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Feb. 1, 2006

Snowstorm on Pluto

by Dr. Tony Phillips

There's a nip in the air. Outside it's beginning to snow, the first fall of winter. A few delicate flakes tumble from the sky, innocently enough, but this is no mere flurry.

Soon the air is choked with snow, falling so fast and hard it seems to pull the sky down with it. Indeed, that's what happens. Weeks later when the storm finally ends the entire atmosphere is gone. Every molecule of air on your planet has frozen and fallen to the ground.

That was a snowstorm--on Pluto.

Once every year on Pluto (1 Pluto-year = 248 Earth-years), around the beginning of winter, it gets so cold that the atmosphere freezes. Air on Pluto is made mainly of nitrogen with a smattering of methane and other compounds. When the temperature dips to about 32 K (-240 C), these molecules crystallize and the atmosphere comes down.

"The collapse can happen quite suddenly," says Alan Stern of the Southwest Research Institute. "Snow begins to fall, the surface reflects more sunlight, forcing quicker cooling, accelerating the snowfall. It can all be over in a few weeks or months."

Researchers believe this will happen sometime during the next 10 to 20 years. Pluto is receding from the warmth of the Sun, carried outward by its 25% elliptical orbit. Winter is coming.

So is New Horizons. Stern is lead scientist for the robotic probe, which left Earth in January bound for Pluto. In 2015 New Horizons will become the first spacecraft to visit that distant planet. The question is, will it arrive before the snowstorm?

"We hope so," says Stern. The spacecraft is bristling with instruments designed to study Pluto's atmosphere and surface. "But we can't study the atmosphere if it's not there." Furthermore, a layer of snow on the ground ("probably a few centimeters deep," estimates Stern) could hide the underlying surface from New Horizon's remote sensors.

Stern isn't too concerned: "Pluto's atmosphere was discovered in 1988 when astronomers watched the planet pass in front of a distant star--a stellar occultation." The star, instead of vanishing abruptly at Pluto's solid edge, faded slowly. Pluto was "fuzzy;" it had air. "Similar occultations observed since then (most recently in 2002) reveal no sign of [impending] collapse," says Stern. On the contrary, the atmosphere appears to be expanding, puffed up by lingering heat from Pluto's waning summer.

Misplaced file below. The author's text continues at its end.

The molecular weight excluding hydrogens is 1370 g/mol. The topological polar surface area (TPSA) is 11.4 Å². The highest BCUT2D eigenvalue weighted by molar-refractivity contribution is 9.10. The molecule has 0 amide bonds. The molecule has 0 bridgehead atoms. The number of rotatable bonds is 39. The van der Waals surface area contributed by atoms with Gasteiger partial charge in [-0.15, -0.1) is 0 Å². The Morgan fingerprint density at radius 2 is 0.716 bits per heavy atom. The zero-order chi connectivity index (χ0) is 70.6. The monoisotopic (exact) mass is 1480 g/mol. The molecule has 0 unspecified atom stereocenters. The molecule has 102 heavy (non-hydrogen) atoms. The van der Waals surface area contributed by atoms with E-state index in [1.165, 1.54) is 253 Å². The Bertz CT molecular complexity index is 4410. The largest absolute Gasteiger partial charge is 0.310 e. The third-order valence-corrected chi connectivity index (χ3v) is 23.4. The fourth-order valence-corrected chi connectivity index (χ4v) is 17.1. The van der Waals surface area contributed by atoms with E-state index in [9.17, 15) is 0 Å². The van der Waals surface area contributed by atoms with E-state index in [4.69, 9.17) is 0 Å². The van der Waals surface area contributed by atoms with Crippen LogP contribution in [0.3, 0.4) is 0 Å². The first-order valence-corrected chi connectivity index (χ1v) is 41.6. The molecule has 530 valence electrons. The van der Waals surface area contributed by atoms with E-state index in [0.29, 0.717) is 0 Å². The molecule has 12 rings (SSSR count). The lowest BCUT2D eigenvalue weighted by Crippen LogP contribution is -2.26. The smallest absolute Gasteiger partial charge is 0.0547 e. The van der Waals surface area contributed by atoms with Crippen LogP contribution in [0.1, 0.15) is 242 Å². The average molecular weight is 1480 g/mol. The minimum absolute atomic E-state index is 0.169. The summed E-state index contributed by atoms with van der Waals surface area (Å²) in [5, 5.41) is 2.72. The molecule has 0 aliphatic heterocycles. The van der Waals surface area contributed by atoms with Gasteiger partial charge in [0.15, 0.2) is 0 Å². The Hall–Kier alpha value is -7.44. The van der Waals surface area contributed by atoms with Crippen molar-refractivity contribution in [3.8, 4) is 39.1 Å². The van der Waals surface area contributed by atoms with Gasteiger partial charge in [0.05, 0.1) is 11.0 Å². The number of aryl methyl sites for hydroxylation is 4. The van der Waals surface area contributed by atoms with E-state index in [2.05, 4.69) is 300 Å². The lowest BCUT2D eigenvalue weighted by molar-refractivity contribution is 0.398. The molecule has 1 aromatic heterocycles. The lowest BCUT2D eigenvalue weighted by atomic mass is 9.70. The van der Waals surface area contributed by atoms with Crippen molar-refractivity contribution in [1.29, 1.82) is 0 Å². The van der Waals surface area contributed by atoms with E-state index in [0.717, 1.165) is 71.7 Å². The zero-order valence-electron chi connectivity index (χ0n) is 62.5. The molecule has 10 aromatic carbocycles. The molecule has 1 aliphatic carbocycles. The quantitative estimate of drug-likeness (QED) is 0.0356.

Nevertheless, it's a good thing New Horizons is fast, hurtling toward Pluto at 30,000 mph. Winter. New Horizons. Only one can be first. The race is on….

Find out more about the New Horizons mission at Kids can learn amazing facts about Pluto at

This article was provided by the Jet Propulsion Laboratory, California Institute of Technology, under a contract with the National Aeronautics and Space Administration.

Pluto and two of its moons as seen from the third moon. This artist’s rendering shows how Pluto and two of its possible three moons might look from the surface of the third moon. Credit: NASA/ESA and G. Bacon (STSci)

March 1, 2006

Planets in Strange Places

by Trudy E. Bell

Red star, blue star, big star, small star—planets may form around virtually any type or size of star throughout the universe, not just around mid-sized middle-aged yellow stars like the Sun. That’s the surprising implication of two recent discoveries from the 0.85-meter-diameter Spitzer Space Telescope, which is exploring the universe from orbit at infrared (heat) wavelengths blocked by the Earth’s atmosphere.

At one extreme are two blazing, blue “hypergiant” stars 180,000 light-years away in the Large Magellanic Cloud, one of the two companion galaxies to our Milky Way. The stars, called R 66 and R 126, are respectively 30 and 70 times the mass of the Sun, “about as massive as stars can get,” said Joel Kastner, professor of imaging science at the Rochester Institute of Technology in New York. R 126 is so luminous that if it were placed 10 parsecs (32.6 light-years) away—a distance at which the Sun would be one of the dimmest stars visible in the sky—the hypergiant would be as bright as the full moon, “definitely a daytime object,” Kastner remarked.

Such hot stars have fierce solar winds, so Kastner and his team are mystified why any dust in the neighborhood hasn’t long since been blown away. But there it is: an unmistakable spectral signature that both hypergiants are surrounded by mammoth disks of what might be planet-forming dust and even sand.

At the other extreme is a tiny brown dwarf star called Cha 110913-773444, relatively nearby (500 light-years) in the Milky Way. One of the smallest brown dwarfs known, it has less than 1 percent the mass of the Sun. It’s not even massive enough to kindle thermonuclear reactions for fusing hydrogen into helium. Yet this miniature “failed star,” as brown dwarfs are often called, is also surrounded by a flat disk of dust that may eventually clump into planets. (Note: This brown dwarf discovery was made by a group led by Kevin Luhman of Pennsylvania State University.)

Although actual planets have not been detected (in part because of the stars’ great distances), the spectra of the hypergiants show that their dust is composed of forsterite, olivine, aromatic hydrocarbons, and other geological substances found on Earth.

These newfound disks represent “extremes of the environments in which planets might form,” Kastner said. “Not what you’d expect if you think our solar system is the rule.”

Hypergiants and dwarfs? The Milky Way could be crowded with worlds circling every kind of star imaginable—very strange, indeed.

Keep up with the latest findings from the Spitzer at . For kids, the Infrared Photo Album at The Space Place introduces the electromagnetic spectrum and compares the appearance of common scenes in visible versus infrared light.

This article was provided by the Jet Propulsion Laboratory, California Institute of Technology, under a contract with the National Aeronautics and Space Administration.

hypothetical hypergiant star Artist’s rendering compares size of a hypothetical hypergiant star and its surrounding dusty disk to that of our solar system.

May 1, 2006

Not a Moment Wasted

by Dr. Tony Phillips